"Show me a successful referendum-run government and I'll show you the imaginings of a disgruntled voter."

They hold a lot of referendums in Switzerland.

"When I think of the word "democracy" Germany isn't the first country that pops into my head!"

Why is that?
Today's headlines
Ansbach suicide attack
Isis says Syrian bomber in Bavaria one of its 'soldiers'
Photo: DPA

The Syrian asylum seeker who blew himself up outside a music festival in Germany was a "soldier" of the Isis, the jihadist-linked Amaq news agency said on Monday.

Merkel's refugee policy was 'reckless': Left Party leader
Photo: DPA

The attacks carried out by refugees over the past week show accepting large numbers of refugees brings "significant problems", the party's chairwoman said on Monday.

Ansbach suicide attack
What we know about the Ansbach suicide bomber
The attacker's rucksack. Photo: DPA

He had had his asylum application rejected and had twice attempted suicide, say authorities.

Ansbach suicide attack
Ansbach suicide bomber confirms Isis loyalty in video
Police remove evidence from the bombers residence. Photo: DPA

The man who blew himself up in Ansbach, Bavaria, on Sunday evening, injuring 15 people, recorded a video in which he pledged his allegiance to terror group Isis.

Top 10 German firms with the highest-paid employees
Photo: DPA

Want to know which companies shell out the most for salaries?

How will Germany change after string of bloody attacks?
A policeman in Ansbach on Sunday evening. Photo: DPA

Within seven days Germany has been hit by four bloody attacks on innocent people on its streets and in a train. What does this unprecedented string of murders mean for the country?

After attacks, minister rejects blanket suspicion of refugees
Thomas de Maiziere. Photo: DPA

Interior Minister Thomas de Maiziere on Monday cautioned Germans against indiscriminately branding all refugees a security threat after a rash of attacks over the last week.

What we know about the Reutlingen knife attack
Police arrest the attacker. Photo: DPA

... and what we don't.

Munich shooting
Police arrest possible accomplice of Munich gunman
Mourners in Munich. Photo: DPA

Authorities in Munich believe that a friend of the teenager who murdered nine people at a Munich shopping centre may have known about his plans.

Ansbach suicide attack
Suicide bomber attacks bar in Bavaria
Photo: DPA

A Syrian migrant set off an explosion at a bar in southern Germany that killed himself and wounded a dozen others late Sunday, authorities said, the third attack to hit Bavaria in a week.

Sponsored Article
Why you should attend an international job fair
DPA
Gallery
IN PICTURES: How Munich responded to shooting spree
Sponsored Article
Avoid hidden fees when sending money overseas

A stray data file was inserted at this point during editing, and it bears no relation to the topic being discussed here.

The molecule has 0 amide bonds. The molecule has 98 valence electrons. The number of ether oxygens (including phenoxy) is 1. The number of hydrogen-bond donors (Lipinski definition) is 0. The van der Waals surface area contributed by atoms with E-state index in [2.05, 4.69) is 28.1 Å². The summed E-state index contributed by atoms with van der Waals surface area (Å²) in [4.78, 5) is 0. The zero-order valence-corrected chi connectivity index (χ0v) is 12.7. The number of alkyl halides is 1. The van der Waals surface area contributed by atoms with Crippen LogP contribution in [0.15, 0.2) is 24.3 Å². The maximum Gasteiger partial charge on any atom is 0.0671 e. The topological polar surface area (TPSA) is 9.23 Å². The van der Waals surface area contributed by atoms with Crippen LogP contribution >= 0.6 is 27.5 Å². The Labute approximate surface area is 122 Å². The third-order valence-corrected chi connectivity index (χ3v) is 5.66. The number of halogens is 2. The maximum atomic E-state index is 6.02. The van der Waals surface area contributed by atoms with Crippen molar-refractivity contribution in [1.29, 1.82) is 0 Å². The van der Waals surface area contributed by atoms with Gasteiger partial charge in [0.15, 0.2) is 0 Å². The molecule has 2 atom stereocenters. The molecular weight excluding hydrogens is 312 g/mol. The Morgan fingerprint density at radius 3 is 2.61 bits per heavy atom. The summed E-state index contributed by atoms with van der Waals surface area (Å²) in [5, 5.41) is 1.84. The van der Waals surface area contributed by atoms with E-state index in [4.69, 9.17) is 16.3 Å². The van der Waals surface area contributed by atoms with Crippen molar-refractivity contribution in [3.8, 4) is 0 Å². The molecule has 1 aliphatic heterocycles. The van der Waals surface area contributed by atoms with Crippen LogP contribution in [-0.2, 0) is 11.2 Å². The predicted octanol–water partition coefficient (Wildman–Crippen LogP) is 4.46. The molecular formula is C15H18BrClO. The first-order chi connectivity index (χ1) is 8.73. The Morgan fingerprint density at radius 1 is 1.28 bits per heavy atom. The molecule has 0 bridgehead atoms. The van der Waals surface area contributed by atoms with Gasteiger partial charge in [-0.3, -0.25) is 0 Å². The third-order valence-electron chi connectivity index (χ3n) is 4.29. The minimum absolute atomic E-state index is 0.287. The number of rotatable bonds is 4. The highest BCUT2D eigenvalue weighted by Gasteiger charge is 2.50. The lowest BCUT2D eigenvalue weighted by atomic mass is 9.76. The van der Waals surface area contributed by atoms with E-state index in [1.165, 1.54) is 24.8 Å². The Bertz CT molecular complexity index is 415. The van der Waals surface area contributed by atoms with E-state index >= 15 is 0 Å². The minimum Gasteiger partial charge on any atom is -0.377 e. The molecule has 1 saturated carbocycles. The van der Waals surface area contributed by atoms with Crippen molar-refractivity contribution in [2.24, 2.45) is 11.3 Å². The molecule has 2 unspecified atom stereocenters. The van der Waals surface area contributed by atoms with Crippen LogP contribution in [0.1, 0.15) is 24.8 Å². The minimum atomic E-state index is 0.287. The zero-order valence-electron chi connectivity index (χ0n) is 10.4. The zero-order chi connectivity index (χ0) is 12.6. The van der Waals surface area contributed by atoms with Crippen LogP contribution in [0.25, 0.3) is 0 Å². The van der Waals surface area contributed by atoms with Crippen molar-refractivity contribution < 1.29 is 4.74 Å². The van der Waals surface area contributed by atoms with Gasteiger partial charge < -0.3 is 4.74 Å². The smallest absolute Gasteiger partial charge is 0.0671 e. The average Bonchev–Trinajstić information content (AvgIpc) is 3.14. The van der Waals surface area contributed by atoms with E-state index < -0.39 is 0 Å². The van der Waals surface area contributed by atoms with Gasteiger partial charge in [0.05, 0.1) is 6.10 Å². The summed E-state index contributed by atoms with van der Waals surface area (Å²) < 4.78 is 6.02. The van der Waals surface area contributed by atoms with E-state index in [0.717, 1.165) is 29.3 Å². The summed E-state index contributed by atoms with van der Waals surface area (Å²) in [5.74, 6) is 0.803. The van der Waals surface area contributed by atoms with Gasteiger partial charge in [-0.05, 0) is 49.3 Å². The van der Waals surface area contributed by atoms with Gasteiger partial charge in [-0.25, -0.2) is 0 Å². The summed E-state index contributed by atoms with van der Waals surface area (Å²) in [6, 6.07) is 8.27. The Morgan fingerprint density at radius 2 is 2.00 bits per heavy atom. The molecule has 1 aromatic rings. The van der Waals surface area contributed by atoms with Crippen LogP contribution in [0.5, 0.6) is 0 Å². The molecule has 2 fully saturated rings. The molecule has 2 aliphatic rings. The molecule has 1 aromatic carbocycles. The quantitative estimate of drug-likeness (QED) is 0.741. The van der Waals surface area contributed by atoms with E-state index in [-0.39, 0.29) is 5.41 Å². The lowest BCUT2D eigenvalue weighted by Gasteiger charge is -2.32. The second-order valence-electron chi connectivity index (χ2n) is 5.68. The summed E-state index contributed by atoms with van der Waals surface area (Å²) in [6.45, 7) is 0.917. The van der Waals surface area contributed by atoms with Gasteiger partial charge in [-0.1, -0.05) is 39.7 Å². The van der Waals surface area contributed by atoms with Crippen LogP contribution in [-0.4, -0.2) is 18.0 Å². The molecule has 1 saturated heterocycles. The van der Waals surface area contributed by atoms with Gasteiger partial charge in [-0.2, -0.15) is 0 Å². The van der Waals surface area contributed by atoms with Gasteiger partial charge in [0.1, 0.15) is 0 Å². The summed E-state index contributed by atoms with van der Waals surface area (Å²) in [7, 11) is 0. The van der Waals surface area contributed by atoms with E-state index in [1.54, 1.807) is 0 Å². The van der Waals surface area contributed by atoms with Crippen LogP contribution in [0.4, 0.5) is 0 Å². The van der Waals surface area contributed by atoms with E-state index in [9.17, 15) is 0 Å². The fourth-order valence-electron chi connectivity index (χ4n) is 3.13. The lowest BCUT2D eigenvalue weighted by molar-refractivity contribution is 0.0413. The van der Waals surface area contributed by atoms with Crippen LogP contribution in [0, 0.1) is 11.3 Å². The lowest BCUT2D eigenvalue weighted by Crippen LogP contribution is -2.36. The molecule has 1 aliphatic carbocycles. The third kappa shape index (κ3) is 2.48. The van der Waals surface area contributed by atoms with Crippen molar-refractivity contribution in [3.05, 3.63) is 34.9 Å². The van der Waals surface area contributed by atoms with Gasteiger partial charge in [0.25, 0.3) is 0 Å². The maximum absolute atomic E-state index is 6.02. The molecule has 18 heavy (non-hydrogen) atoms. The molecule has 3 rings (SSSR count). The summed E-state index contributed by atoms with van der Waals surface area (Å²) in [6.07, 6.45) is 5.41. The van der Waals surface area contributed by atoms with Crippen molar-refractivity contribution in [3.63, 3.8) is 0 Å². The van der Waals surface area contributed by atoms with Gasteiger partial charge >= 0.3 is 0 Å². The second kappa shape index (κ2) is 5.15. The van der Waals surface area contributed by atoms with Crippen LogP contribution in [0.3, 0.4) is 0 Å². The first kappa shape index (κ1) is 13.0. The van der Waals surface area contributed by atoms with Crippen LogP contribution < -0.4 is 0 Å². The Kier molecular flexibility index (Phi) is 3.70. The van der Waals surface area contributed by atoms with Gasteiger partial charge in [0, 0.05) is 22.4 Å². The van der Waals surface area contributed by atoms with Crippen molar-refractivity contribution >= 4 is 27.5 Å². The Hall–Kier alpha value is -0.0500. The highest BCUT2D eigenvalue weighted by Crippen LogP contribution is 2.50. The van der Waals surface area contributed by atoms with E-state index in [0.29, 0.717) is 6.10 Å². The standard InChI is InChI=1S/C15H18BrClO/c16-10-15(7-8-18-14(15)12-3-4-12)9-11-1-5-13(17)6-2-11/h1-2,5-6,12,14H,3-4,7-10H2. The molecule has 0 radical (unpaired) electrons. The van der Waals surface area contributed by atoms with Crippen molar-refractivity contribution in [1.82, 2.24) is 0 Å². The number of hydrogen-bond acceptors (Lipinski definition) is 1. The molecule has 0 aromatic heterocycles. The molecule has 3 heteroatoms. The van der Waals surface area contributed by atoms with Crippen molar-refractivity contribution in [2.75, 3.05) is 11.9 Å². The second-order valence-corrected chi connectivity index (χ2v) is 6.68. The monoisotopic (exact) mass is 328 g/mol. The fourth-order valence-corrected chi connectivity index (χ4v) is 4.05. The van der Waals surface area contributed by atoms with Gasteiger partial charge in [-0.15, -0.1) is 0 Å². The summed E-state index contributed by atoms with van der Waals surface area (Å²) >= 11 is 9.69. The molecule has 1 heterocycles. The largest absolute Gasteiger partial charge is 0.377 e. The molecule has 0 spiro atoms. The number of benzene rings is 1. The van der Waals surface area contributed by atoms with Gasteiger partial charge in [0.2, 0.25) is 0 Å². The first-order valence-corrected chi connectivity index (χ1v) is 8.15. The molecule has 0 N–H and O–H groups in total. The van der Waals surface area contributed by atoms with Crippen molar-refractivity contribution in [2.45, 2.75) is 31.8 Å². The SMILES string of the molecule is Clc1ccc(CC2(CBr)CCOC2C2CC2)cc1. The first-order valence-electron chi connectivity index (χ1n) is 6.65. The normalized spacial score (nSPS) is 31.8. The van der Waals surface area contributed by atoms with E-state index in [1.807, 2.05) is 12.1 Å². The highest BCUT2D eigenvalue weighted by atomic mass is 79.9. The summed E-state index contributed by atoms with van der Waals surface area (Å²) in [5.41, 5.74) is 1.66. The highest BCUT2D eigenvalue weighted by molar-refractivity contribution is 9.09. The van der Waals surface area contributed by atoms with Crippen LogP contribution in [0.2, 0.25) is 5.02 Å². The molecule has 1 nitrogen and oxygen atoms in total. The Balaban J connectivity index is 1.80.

Lifestyle
10 rookie errors all Brits make when they arrive in Germany
National
Bavaria train attack: Were police right to shoot to kill?
Sponsored Article
Why Swiss hospitality graduates are in demand
National
How to get German citizenship (or just stay forever)
Sponsored Article
Five things Americans should know about voting abroad
Technology
Brexit will turn Berlin into 'Europe’s startup capital'
Travel
Six soothing day trips to escape the bustle of Berlin
International
'Germany needs to make UK come to its senses'
Features
Six odd things Germans do in the summer
Sponsored Article
Why expats choose international health insurance
Travel
These 10 little-known German towns are a must see
Features
How two gay dads cut through German red tape to start a family
Sponsored Article
Health insurance for expats in Germany: a quick guide
National
Five things to know about guns in Germany
Sponsored Article
Avoid hidden fees when sending money overseas
Culture
10 things you need to know before attending a German wedding
National
Eight weird habits you'll pick up living in Germany
Lifestyle
Six reasons 'super-cool' Berlin isn't all it's cracked up to be
Sponsored Article
Why Swiss hospitality graduates are in demand
Society
Only one country likes getting naked on the beach more than Germany
Lifestyle
23 ridiculously fascinating things you never knew about Berlin
Sponsored Article
Why you should attend an international job fair
Culture
8 German words that perfectly sum up your 20s
Lifestyle
Can't make it past the door at Berlin's most famous club? Help is at hand
Business & Money
Why Frankfurt could steal London's crown as Europe's finance capital
Features
6 surprising things I learned about Germany while editing The Local
Culture
Five sure-fire ways to impress Germans with your manners
10,700
jobs available
Toytown Germany
Germany's English-speaking crowd